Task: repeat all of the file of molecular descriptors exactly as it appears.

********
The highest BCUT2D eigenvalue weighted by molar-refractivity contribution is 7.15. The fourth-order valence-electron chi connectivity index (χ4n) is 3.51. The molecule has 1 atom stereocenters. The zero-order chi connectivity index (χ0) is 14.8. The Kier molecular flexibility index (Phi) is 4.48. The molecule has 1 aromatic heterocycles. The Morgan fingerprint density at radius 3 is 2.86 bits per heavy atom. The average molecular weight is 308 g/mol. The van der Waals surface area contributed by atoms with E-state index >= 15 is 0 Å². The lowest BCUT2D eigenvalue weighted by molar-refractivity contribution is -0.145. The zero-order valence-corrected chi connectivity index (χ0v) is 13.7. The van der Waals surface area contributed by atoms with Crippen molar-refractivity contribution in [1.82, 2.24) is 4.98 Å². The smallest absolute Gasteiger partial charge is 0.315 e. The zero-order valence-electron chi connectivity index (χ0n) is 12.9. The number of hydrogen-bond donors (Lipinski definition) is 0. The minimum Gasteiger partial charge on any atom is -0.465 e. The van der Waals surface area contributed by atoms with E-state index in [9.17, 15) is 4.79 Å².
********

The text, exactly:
The highest BCUT2D eigenvalue weighted by molar-refractivity contribution is 7.15. The fourth-order valence-electron chi connectivity index (χ4n) is 3.51. The molecule has 1 atom stereocenters. The zero-order chi connectivity index (χ0) is 14.8. The Kier molecular flexibility index (Phi) is 4.48. The molecule has 1 aromatic heterocycles. The Morgan fingerprint density at radius 3 is 2.86 bits per heavy atom. The average molecular weight is 308 g/mol. The van der Waals surface area contributed by atoms with E-state index >= 15 is 0 Å². The lowest BCUT2D eigenvalue weighted by molar-refractivity contribution is -0.145. The zero-order valence-corrected chi connectivity index (χ0v) is 13.7. The van der Waals surface area contributed by atoms with Crippen molar-refractivity contribution in [1.82, 2.24) is 4.98 Å². The smallest absolute Gasteiger partial charge is 0.315 e. The zero-order valence-electron chi connectivity index (χ0n) is 12.9. The number of hydrogen-bond donors (Lipinski definition) is 0. The minimum Gasteiger partial charge on any atom is -0.465 e. The van der Waals surface area contributed by atoms with E-state index in [9.17, 15) is 4.79 Å².